I took some run-up and showed a couple of things within the last blog posts I want to bring together now for a small example how you can build an small but useful extension to the new Microsoft Dynamics AX. Amongst others, there were examples for event subscriptions, project export/import, how to use the Browser class, create an extension package and a way to search the Wiki cleverly. Today I want to combine all of that into a simple solution that uses extending techniques only and adds the ability to search the Wiki via Bing directly from AX.
Today I want to show how you can export and import projects. It’s very easy and similar to what can be done in AX 2012.
During development and especially debugging the new Microsoft Dynamics AX you are to face the question which table Id or field Id actually stands for which table. In AX 2012 you saw the Ids in the property sheet of selected AOT elements; those were stored in the model database. With AX7 this has changed.
After migrating an solution to the new Microsoft Dynamics AX (AX7) it’s likely that at some point you’ll face the fact that the Code Upgrade Service removed formerly existing DeleteActions from tables. Why does it do this and where are the artifacts now?
Again I use mfp’s two cents as inspiration for this blog entry and detail things a little. He showed some subscription and explained that subscriptions now do not force you to modify the publisher of the event anymore. For example, in AX 2012 you had to add a post event to a method and use its properties to tell which method of which class is the subscriber. As mfp points out this has changed by the move to attribute-driven subscriptions. I would like to add the types of events you can subscribe to plus tell you how easy it is to use Visual Studio to define new subscriptions and how existing subscriptions can be found.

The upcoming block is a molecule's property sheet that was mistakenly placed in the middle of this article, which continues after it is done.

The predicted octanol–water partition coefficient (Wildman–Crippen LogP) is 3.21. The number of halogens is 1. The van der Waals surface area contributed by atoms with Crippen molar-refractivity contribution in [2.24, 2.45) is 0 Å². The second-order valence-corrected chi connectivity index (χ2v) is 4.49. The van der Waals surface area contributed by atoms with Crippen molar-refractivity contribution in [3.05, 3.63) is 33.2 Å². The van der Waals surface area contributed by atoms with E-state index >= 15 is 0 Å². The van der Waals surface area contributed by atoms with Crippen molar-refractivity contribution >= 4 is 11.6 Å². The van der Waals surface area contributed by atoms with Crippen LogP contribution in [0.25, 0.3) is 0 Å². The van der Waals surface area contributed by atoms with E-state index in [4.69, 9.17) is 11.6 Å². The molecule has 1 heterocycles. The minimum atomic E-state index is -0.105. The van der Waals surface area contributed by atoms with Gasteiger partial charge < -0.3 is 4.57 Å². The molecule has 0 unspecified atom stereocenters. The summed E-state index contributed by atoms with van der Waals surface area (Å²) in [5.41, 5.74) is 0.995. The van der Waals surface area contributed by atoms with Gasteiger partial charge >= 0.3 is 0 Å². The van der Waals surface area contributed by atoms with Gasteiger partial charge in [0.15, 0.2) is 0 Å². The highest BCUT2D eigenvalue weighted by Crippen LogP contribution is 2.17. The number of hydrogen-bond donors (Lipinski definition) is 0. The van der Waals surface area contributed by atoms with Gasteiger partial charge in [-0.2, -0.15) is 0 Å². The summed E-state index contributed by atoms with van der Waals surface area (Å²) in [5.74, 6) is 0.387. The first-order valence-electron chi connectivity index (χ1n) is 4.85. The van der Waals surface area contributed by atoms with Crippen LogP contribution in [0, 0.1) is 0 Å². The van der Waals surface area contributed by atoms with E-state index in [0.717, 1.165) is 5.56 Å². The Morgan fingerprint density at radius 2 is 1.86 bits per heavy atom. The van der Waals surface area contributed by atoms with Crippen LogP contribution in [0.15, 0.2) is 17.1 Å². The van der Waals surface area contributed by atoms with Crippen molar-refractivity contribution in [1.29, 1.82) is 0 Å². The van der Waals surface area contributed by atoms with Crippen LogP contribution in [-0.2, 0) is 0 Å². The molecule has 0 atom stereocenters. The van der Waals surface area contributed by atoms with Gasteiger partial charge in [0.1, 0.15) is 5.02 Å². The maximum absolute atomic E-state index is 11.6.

These days the veil is being lifted at Convergence in Barcelona for the upcoming release of AX. This is the cue to bloggers to start spreading the word: AX7 is coming!
This is what Microsoft’s Michael Fruergaard Pontoppidan (aka mfp) stated a week ago to kick off his series about the cool new language features of X++ which is now a first-class citizen of the .NET world. Do not miss what he comes out with on a daily basis (mfp’s two cents). If you didn’t know about his exciting sharings you probably would have earlier if you followed my twitter account 😉
Since this is kind of a transition of this blog from AX 2012 to The New Microsoft Dynamics AX – which I still prefer to call AX7 which should be OK because that actually is the version of the release (I got rid of the old codename Rainier quicker) – I would like to go a little further afield before I show you a little something.